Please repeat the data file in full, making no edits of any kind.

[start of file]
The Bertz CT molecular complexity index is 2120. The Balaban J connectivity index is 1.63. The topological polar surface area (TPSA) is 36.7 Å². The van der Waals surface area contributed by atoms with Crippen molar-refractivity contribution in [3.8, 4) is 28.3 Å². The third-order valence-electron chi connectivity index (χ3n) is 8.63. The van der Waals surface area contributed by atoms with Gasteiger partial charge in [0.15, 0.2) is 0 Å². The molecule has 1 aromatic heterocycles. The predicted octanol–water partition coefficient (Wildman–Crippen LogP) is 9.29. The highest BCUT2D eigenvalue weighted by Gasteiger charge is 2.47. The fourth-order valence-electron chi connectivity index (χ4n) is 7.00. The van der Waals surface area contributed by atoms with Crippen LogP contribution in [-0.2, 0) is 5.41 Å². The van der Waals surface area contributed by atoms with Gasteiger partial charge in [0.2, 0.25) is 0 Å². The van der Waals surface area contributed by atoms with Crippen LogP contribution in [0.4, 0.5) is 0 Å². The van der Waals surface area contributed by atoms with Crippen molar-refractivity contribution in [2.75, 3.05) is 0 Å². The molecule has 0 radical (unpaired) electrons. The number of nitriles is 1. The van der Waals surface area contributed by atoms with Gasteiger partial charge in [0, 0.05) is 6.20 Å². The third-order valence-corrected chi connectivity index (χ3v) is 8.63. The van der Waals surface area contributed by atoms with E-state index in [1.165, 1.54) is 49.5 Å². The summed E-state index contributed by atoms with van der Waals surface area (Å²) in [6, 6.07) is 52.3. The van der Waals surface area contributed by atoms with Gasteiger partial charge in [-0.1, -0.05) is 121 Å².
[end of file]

The Bertz CT molecular complexity index is 2120. The Balaban J connectivity index is 1.63. The topological polar surface area (TPSA) is 36.7 Å². The van der Waals surface area contributed by atoms with Crippen molar-refractivity contribution in [3.8, 4) is 28.3 Å². The third-order valence-electron chi connectivity index (χ3n) is 8.63. The van der Waals surface area contributed by atoms with Gasteiger partial charge in [0.15, 0.2) is 0 Å². The molecule has 1 aromatic heterocycles. The predicted octanol–water partition coefficient (Wildman–Crippen LogP) is 9.29. The highest BCUT2D eigenvalue weighted by Gasteiger charge is 2.47. The fourth-order valence-electron chi connectivity index (χ4n) is 7.00. The van der Waals surface area contributed by atoms with Crippen LogP contribution in [-0.2, 0) is 5.41 Å². The van der Waals surface area contributed by atoms with Gasteiger partial charge in [0.2, 0.25) is 0 Å². The van der Waals surface area contributed by atoms with Crippen LogP contribution in [0.4, 0.5) is 0 Å². The van der Waals surface area contributed by atoms with Crippen molar-refractivity contribution in [2.75, 3.05) is 0 Å². The molecule has 0 radical (unpaired) electrons. The number of nitriles is 1. The van der Waals surface area contributed by atoms with Gasteiger partial charge in [0, 0.05) is 6.20 Å². The third-order valence-corrected chi connectivity index (χ3v) is 8.63. The van der Waals surface area contributed by atoms with E-state index in [1.165, 1.54) is 49.5 Å². The summed E-state index contributed by atoms with van der Waals surface area (Å²) in [6, 6.07) is 52.3. The van der Waals surface area contributed by atoms with Gasteiger partial charge in [-0.1, -0.05) is 121 Å².